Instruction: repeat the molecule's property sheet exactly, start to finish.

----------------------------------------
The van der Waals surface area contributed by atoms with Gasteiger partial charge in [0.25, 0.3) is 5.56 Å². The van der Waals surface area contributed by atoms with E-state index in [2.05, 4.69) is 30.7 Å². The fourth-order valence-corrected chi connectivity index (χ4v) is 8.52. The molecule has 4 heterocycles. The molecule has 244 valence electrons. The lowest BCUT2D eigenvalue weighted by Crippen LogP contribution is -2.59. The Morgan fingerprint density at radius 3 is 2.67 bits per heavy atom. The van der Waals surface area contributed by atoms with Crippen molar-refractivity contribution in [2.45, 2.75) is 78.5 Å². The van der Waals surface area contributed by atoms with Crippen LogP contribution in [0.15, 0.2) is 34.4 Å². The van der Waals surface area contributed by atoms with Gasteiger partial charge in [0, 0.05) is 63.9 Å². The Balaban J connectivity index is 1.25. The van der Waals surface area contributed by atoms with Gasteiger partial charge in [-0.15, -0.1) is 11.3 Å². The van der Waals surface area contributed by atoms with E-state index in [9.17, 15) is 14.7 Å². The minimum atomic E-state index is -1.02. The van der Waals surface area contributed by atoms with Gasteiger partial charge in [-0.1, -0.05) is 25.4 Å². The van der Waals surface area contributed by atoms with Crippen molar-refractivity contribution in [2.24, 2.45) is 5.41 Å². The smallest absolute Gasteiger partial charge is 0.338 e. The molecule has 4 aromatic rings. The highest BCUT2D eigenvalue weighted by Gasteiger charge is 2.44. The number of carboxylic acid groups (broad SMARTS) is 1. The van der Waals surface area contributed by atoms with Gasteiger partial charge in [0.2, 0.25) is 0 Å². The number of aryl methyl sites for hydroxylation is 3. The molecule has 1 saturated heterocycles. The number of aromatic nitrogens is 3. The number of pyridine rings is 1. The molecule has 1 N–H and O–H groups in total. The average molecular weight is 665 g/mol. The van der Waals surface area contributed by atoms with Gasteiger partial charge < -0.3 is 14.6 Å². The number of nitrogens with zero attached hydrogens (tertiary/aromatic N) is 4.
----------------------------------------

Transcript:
The van der Waals surface area contributed by atoms with Gasteiger partial charge in [0.25, 0.3) is 5.56 Å². The van der Waals surface area contributed by atoms with E-state index in [2.05, 4.69) is 30.7 Å². The fourth-order valence-corrected chi connectivity index (χ4v) is 8.52. The molecule has 4 heterocycles. The molecule has 244 valence electrons. The lowest BCUT2D eigenvalue weighted by Crippen LogP contribution is -2.59. The Morgan fingerprint density at radius 3 is 2.67 bits per heavy atom. The van der Waals surface area contributed by atoms with Crippen molar-refractivity contribution in [2.45, 2.75) is 78.5 Å². The van der Waals surface area contributed by atoms with Crippen LogP contribution in [0.15, 0.2) is 34.4 Å². The van der Waals surface area contributed by atoms with Gasteiger partial charge in [0, 0.05) is 63.9 Å². The Balaban J connectivity index is 1.25. The van der Waals surface area contributed by atoms with Gasteiger partial charge in [-0.15, -0.1) is 11.3 Å². The van der Waals surface area contributed by atoms with E-state index in [9.17, 15) is 14.7 Å². The minimum atomic E-state index is -1.02. The van der Waals surface area contributed by atoms with Gasteiger partial charge in [-0.1, -0.05) is 25.4 Å². The van der Waals surface area contributed by atoms with Crippen molar-refractivity contribution in [2.24, 2.45) is 5.41 Å². The smallest absolute Gasteiger partial charge is 0.338 e. The molecule has 4 aromatic rings. The highest BCUT2D eigenvalue weighted by Gasteiger charge is 2.44. The number of carboxylic acid groups (broad SMARTS) is 1. The van der Waals surface area contributed by atoms with Gasteiger partial charge in [0.2, 0.25) is 0 Å². The number of aryl methyl sites for hydroxylation is 3. The molecule has 1 saturated heterocycles. The number of aromatic nitrogens is 3. The number of pyridine rings is 1. The molecule has 1 N–H and O–H groups in total. The average molecular weight is 665 g/mol. The van der Waals surface area contributed by atoms with Gasteiger partial charge < -0.3 is 14.6 Å². The number of nitrogens with zero attached hydrogens (tertiary/aromatic N) is 4.